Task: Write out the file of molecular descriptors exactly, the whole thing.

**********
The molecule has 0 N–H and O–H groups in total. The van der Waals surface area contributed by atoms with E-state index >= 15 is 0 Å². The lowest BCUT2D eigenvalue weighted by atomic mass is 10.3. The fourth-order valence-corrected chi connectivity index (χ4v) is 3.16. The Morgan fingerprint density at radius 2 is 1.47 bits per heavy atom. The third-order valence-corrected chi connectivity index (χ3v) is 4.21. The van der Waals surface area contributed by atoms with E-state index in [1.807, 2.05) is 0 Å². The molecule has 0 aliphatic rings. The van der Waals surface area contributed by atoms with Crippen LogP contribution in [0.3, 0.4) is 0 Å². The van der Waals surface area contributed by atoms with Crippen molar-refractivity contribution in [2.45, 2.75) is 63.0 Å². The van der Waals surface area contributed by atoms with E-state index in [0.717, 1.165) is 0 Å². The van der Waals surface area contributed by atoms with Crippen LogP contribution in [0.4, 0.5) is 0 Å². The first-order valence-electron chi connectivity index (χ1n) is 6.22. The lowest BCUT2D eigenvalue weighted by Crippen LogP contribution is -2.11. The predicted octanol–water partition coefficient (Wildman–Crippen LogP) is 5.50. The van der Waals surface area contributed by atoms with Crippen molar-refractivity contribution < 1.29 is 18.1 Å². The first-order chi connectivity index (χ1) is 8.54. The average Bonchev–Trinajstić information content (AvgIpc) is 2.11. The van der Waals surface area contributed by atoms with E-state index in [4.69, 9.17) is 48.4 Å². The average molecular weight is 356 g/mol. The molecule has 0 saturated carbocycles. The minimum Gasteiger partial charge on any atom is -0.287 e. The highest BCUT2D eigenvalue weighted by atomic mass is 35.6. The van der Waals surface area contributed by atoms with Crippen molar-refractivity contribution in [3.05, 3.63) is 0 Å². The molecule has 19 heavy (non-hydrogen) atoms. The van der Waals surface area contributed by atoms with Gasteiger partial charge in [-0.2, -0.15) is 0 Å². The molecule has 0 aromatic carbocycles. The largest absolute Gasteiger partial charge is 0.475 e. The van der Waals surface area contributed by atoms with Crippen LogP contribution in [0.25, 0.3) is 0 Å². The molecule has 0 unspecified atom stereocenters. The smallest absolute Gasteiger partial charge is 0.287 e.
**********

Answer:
The molecule has 0 N–H and O–H groups in total. The van der Waals surface area contributed by atoms with E-state index >= 15 is 0 Å². The lowest BCUT2D eigenvalue weighted by atomic mass is 10.3. The fourth-order valence-corrected chi connectivity index (χ4v) is 3.16. The Morgan fingerprint density at radius 2 is 1.47 bits per heavy atom. The third-order valence-corrected chi connectivity index (χ3v) is 4.21. The van der Waals surface area contributed by atoms with E-state index in [1.807, 2.05) is 0 Å². The molecule has 0 aliphatic rings. The van der Waals surface area contributed by atoms with Crippen LogP contribution in [0.3, 0.4) is 0 Å². The van der Waals surface area contributed by atoms with Crippen molar-refractivity contribution in [2.45, 2.75) is 63.0 Å². The van der Waals surface area contributed by atoms with E-state index in [0.717, 1.165) is 0 Å². The van der Waals surface area contributed by atoms with Crippen LogP contribution in [0.4, 0.5) is 0 Å². The first-order valence-electron chi connectivity index (χ1n) is 6.22. The lowest BCUT2D eigenvalue weighted by Crippen LogP contribution is -2.11. The predicted octanol–water partition coefficient (Wildman–Crippen LogP) is 5.50. The van der Waals surface area contributed by atoms with Crippen molar-refractivity contribution < 1.29 is 18.1 Å². The first-order chi connectivity index (χ1) is 8.54. The average Bonchev–Trinajstić information content (AvgIpc) is 2.11. The van der Waals surface area contributed by atoms with E-state index in [4.69, 9.17) is 48.4 Å². The average molecular weight is 356 g/mol. The molecule has 0 saturated carbocycles. The minimum Gasteiger partial charge on any atom is -0.287 e. The highest BCUT2D eigenvalue weighted by atomic mass is 35.6. The van der Waals surface area contributed by atoms with Crippen molar-refractivity contribution in [3.05, 3.63) is 0 Å². The molecule has 19 heavy (non-hydrogen) atoms. The van der Waals surface area contributed by atoms with Gasteiger partial charge in [-0.2, -0.15) is 0 Å². The molecule has 0 aromatic carbocycles. The largest absolute Gasteiger partial charge is 0.475 e. The van der Waals surface area contributed by atoms with Crippen LogP contribution in [0.25, 0.3) is 0 Å². The molecule has 0 unspecified atom stereocenters. The smallest absolute Gasteiger partial charge is 0.287 e.